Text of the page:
Jenn M: Sorry but going vegan is not an eating disorder….

    Adenia: Jenn, for you perhaps not. She has a history of eating disorders. I working with many teens who view celebrity diets as the magic pill and don't eat a balanced vegetarian diet let alone understand the complexities of vitamin deficiencies of a vegan lifestyle. For my audience, celebrities actually hurt wellness.

    Katherine G: Are you her nutritionist or therapist? Yes, I worry about her too and choosing this, but at the same she has made strong progress. She has a wonderful strong partner and she has made some great progress. Instead of going through and just assuming it's a relapse and using her as "don't do this" example, use her as an example; state that it does require a feeding schedule (every two hours) and foods you would eat (algae source omegas!!!!)

    Katherine G: Also looking at her now, compared to when she was starving herself it a huge difference. Yes, she still is thin, but she is making progress. The celebrity I worry about with a history of eating disorder and De Rossi's co-star on Ally McBeal- Calista Flockhart. She is scary thin. I just wonder how Harrison Ford deals with it.

  3. BenRiggs says:

    Often times (like the Madonna yoga/airplane story) I think, Why do I care what a celebrity says or does. Or at least anymore than anyone else. The problem comes in when they present the fact that they are vegan or whatever and expect that to be cool BECAUSE they are a celebrity. This seems to often be the presentation.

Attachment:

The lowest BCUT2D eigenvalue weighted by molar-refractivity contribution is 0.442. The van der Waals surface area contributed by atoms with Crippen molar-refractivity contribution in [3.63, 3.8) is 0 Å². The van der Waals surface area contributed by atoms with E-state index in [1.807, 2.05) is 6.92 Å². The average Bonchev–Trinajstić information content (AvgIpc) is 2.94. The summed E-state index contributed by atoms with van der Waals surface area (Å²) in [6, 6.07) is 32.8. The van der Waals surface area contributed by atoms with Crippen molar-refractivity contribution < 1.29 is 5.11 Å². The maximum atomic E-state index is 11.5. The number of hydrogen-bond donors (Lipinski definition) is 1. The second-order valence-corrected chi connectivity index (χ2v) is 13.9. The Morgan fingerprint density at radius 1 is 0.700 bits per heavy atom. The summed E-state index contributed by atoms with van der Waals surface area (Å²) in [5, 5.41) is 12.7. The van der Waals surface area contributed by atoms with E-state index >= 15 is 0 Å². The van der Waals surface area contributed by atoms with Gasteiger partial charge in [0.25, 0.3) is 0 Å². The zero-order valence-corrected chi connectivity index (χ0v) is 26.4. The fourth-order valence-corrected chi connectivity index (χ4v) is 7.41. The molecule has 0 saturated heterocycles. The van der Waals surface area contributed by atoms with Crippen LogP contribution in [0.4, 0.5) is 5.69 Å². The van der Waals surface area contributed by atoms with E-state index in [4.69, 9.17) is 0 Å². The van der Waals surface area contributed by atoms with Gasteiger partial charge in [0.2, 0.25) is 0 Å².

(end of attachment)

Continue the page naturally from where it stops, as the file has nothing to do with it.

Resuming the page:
This story however was nice. She provides a wonderful explanation of how she came to this conclusion…

  4. Juliana says:

    You know…this story is from a quasi-cheesey celebrity and–Normally I wouldn't be into it at all, but the story actually really impacted me. I love the image of all the cows lining up single file to rub noses with the mare and then nudging the calves to do the same. It really made me realize that cows aren't just brainless, emotionless, edible beings but creatures capable of warmth and pain. Glad you posted it, Waylon.

  5. Juliana says:

    and btw, I haven't eaten meat since I read it.

  6. Adeline Bash says:

    Of course! That is precisely what I was saying. I believe they absolutely have the capacity to love and feel as much as we do and thus should not be subjected to the treatment they receive. I believe, however, that they express and feel these emotions in the same way and it is arrogant of us to assume they do.

  7. Verla Hudman says:

    This particular article is really interesting. Thanks for that. We need more sites like this particular. I commend you on your great content and excellent topic choices.

  8. Michelle says:

    I actually recently went vegetarian (not vegan) because of Ellen. I've seen her talking a couple of times about it and what she said just made sense. So….I cut out all animal products except milk and cheese about a month ago. It's amazing how much better I feel already. Doubt I'll ever go back to eating meat, although I think it would be hard for me to live completely vegan.

    But….thanks Ellen. If you hadn't kept talking about it I would never have really thought about it.